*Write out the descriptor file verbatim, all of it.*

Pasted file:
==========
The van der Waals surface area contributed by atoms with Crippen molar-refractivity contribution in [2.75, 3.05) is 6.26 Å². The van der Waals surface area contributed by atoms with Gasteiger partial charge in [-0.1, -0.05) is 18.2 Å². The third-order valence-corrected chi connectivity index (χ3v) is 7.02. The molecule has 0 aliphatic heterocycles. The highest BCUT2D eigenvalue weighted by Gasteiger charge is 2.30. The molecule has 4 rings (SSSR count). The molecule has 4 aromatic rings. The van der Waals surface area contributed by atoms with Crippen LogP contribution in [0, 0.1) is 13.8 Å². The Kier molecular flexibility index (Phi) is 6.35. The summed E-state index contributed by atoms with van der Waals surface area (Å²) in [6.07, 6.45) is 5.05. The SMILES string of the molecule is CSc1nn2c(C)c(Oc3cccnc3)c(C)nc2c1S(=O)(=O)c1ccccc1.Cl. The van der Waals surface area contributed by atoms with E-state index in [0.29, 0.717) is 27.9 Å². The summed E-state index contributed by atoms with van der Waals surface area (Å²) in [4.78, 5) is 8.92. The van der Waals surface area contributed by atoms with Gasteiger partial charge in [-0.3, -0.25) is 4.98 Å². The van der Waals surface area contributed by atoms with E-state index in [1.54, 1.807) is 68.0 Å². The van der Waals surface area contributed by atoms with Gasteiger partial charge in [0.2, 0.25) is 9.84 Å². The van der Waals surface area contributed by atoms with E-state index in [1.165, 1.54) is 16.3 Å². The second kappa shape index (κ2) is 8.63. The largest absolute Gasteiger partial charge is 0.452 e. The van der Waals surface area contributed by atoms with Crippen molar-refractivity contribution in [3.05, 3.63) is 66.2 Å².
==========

The van der Waals surface area contributed by atoms with Crippen molar-refractivity contribution in [2.75, 3.05) is 6.26 Å². The van der Waals surface area contributed by atoms with Gasteiger partial charge in [-0.1, -0.05) is 18.2 Å². The third-order valence-corrected chi connectivity index (χ3v) is 7.02. The molecule has 0 aliphatic heterocycles. The highest BCUT2D eigenvalue weighted by Gasteiger charge is 2.30. The molecule has 4 rings (SSSR count). The molecule has 4 aromatic rings. The van der Waals surface area contributed by atoms with Crippen LogP contribution in [0, 0.1) is 13.8 Å². The Kier molecular flexibility index (Phi) is 6.35. The summed E-state index contributed by atoms with van der Waals surface area (Å²) in [6.07, 6.45) is 5.05. The SMILES string of the molecule is CSc1nn2c(C)c(Oc3cccnc3)c(C)nc2c1S(=O)(=O)c1ccccc1.Cl. The van der Waals surface area contributed by atoms with E-state index in [0.29, 0.717) is 27.9 Å². The summed E-state index contributed by atoms with van der Waals surface area (Å²) in [4.78, 5) is 8.92. The van der Waals surface area contributed by atoms with Gasteiger partial charge in [-0.3, -0.25) is 4.98 Å². The van der Waals surface area contributed by atoms with E-state index in [1.54, 1.807) is 68.0 Å². The van der Waals surface area contributed by atoms with Gasteiger partial charge in [0.2, 0.25) is 9.84 Å². The van der Waals surface area contributed by atoms with E-state index in [1.165, 1.54) is 16.3 Å². The second kappa shape index (κ2) is 8.63. The largest absolute Gasteiger partial charge is 0.452 e. The van der Waals surface area contributed by atoms with Crippen molar-refractivity contribution in [3.05, 3.63) is 66.2 Å².